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Columns

  • An example of life imitating art – or at least the ‘Andy Griffith Show’

    Those black-and-white lessons we learned from our devotion to the scriptures of the Andy Griffith Show typically seem lost in the transcendent Technicolor of today.

    The tenets taught to us by Andy, Barney and the gang too often seem maudlin and misplaced in the constant churn of our lives, when we seldom slow down to inhale the sweet fragrance of love and life and spin like another damp load cycling down in a washing machine.

  • SOUDER: The debt-ceiling debate: Economics according to J. Wellington Wimpy

    As I was researching today’s column concerning the ongoing debt-ceiling “crisis” in our country, I came across an item that really got my attention. Late Monday evening, Congressional leaders from both parties got together and issued a rare joint statement, as quoted in a front page story in the New York Times: “We, as leaders of Congress, wish to calm the escalating fears regarding any potential default on our debt and assure our creditors that we will gladly pay you Tuesday for a hamburger today.”

  • You have to keep your cool during hot fun in the summertime

    Last week, while most of you were basting like a Thanksgiving turkey waiting for the oven that was about to surround you at midweek, I decided to do something really snide and snarky and sneak north for a few days, to Minnesota.

    And you know what happened: I had to wipe that smile right off my face, as my mother often told me to do.

    My first tip came when I ran into Simpsonville Mayor Steve Eden in a convenience store. He asked if I was handling the heat, and I told him I was headed to Viking country.

  • Are your athletes starting to specialize too much?

    I hear Jim Wiley has been around baseball since he helped Abner Doubleday lay out the field for a game among Gen. Sherman’s troops.

    That may not be true, but for certain he was playing fastpitch softball with the Shelby County Jets more than a couple of decades ago. I know, because my Granddaddy used to take me to see the Jets play.

  • SOUDER: Are we living in 2011or 1984?

    In 1950, when George Orwell penned his classic book Nineteen Eighty-Four, he envisioned a future where government officials communicated only through deliberately ambiguous or evasive language. Webster’s defines Orwell’s supposedly fictional future language, called “Newspeak,” as “propagandistic language marked by euphemism, circumlocution and the inversion of customary meanings.”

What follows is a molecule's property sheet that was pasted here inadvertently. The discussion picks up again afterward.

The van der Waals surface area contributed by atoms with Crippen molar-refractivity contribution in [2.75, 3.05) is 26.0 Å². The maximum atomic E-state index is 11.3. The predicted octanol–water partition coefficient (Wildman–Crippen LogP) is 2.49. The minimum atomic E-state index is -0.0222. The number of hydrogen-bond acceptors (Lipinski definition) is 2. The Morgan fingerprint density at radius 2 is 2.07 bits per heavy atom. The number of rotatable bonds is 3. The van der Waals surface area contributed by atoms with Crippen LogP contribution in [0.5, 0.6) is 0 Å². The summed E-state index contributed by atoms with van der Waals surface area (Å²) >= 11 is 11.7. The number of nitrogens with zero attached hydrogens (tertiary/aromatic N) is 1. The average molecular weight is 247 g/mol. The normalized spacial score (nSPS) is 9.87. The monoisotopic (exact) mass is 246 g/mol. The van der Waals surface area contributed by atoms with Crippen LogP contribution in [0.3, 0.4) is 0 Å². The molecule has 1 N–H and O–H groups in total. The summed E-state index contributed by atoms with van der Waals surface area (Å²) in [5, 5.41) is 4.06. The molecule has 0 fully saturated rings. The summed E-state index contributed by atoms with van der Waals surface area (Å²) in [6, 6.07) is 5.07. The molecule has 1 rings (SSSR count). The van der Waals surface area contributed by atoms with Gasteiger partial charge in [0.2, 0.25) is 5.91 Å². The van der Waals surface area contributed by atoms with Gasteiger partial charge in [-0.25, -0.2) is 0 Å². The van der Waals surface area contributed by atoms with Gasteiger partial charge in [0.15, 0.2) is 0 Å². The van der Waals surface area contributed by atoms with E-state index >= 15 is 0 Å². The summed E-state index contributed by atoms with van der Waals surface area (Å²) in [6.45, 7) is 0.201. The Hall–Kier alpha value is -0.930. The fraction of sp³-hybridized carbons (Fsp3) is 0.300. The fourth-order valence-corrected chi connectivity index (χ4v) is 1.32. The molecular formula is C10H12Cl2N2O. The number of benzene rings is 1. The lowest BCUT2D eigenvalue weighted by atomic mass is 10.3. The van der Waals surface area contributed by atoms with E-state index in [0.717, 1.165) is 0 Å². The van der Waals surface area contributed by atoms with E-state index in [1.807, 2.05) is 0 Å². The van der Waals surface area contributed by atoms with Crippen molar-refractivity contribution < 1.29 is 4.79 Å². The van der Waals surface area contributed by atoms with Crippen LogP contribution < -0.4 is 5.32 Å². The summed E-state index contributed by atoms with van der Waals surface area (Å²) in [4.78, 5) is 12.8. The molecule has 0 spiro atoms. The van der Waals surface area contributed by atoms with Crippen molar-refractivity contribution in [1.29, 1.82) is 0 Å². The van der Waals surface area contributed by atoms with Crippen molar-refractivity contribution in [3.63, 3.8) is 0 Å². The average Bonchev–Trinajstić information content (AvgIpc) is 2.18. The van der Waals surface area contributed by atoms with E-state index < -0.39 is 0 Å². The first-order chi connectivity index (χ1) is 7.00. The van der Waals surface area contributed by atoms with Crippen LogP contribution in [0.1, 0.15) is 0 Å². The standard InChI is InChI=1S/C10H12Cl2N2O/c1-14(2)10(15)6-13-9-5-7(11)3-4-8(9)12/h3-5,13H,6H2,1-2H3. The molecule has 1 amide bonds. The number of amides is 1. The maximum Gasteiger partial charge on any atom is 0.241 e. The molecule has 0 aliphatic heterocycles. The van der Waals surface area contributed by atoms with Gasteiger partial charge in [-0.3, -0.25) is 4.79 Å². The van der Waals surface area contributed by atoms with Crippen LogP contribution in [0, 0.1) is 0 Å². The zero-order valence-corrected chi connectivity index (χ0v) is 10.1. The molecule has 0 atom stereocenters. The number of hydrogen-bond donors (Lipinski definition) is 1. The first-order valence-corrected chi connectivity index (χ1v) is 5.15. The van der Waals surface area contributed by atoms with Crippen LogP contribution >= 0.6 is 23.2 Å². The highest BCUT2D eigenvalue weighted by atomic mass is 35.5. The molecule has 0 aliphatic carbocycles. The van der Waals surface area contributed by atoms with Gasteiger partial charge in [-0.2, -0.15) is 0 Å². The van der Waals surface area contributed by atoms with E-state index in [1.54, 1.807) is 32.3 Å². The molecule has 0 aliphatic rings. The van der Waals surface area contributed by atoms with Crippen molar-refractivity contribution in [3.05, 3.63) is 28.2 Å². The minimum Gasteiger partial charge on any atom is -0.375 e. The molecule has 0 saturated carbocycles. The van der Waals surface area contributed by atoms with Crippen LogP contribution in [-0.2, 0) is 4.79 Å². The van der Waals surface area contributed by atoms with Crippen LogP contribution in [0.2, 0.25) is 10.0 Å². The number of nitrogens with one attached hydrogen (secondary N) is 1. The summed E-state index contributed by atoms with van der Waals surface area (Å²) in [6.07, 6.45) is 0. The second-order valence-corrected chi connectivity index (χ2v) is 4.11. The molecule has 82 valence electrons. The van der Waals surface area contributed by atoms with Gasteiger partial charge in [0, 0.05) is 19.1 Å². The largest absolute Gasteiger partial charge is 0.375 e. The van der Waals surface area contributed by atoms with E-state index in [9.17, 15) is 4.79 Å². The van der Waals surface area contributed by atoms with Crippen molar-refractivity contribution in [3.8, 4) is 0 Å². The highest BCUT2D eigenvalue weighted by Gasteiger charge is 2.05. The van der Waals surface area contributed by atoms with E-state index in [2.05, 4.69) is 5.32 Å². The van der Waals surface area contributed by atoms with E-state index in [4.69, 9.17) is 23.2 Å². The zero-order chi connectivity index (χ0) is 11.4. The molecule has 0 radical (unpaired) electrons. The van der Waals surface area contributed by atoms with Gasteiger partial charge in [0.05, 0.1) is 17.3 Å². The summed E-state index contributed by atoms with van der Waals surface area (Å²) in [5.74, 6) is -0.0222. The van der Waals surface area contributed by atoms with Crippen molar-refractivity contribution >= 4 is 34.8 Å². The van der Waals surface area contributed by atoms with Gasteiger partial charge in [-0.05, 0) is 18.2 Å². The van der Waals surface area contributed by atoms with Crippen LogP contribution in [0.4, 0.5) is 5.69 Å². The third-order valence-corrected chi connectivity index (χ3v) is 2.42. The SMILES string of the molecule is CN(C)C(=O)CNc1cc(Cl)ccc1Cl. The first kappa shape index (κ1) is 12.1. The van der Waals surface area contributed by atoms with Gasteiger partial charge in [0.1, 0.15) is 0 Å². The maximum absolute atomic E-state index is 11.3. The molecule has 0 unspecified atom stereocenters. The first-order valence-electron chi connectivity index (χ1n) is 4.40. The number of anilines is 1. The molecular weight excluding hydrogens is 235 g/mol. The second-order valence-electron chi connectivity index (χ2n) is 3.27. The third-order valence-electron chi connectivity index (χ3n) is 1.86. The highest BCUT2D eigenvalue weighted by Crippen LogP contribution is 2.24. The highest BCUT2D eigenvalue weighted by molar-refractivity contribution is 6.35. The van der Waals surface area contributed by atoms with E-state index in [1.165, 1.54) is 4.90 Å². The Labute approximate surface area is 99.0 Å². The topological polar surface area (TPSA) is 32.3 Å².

I am afraid that Orwell was only a few years off with his timeline and that his scenario has arrived in 2011 America.

  • Our space program has a new goal: Staying home

    As these characters meekly appear on a computer screen, three men and a woman are flying above us in the space shuttle Atlantis, the last planned human voyage into space for perhaps this generation.

    A program that has since President Kennedy’s manifest address in 1961 explored beyond the horizons, developed medical, technological and economic solutions that benefited mankind, that brought reality to the myths of our youth, could be left to dust.

  • What we need is some independence from excesisive fireworks

    It was around 11:30 on Monday night when I was roused from my most peaceful slumber by incoming fire that must have sounded like the cacophony that careens through the ears of foxhole dwellers. The booms were loud and persistent, the echoes long-lasting. Diving under the covers did no good.
    In fact, the blasts were so thunderous I wanted to record them and play them for my Marine son to ask him if this is what it was like during his recent tour in Afghanistan.
    I’ve never been to war, but it sounded like the music.

  • SOUDER: Don’t know much about history

    This weekend, most of you will no doubt be celebrating our nation’s independence. Perhaps you will go on a picnic, watch a parade, or take in a fireworks show. Unfortunately, according to the Department of Education’s “National Report Card” released last week, several of us will not know the reason for the all the festivities.

  • Beaufort: A place in the heart, a residence of the soul

    There are places that are emblazoned into our hearts and souls as if seared there before birth, a match for us and our time that we would learn only through life’s tumultuous passage.

    Home certainly is primary, the place where we planted our roots and grew among our nourishing family and friends, but there are others, unique plots on a map to which we are drawn and driven by strands of our DNA and the forces that propel us.

  • There finally seems to be a point to Todds Point

    Three events have aligned in the galaxy these past few months to accomplish something that I thought never would happen in my lifetime:

    Todds Point is now on the sphere of relevance.

    If that sounds sort of mean and flip, I don’t mean it to be.

    Todds Point has been an enigma to me for as long as I can recall: a name on a map, a reference point for a road, a hamlet of friends and acquaintances.

    But, to borrow from Gertrude Stein, there was never any “there, there.” And she was talking about Oakland, Calif.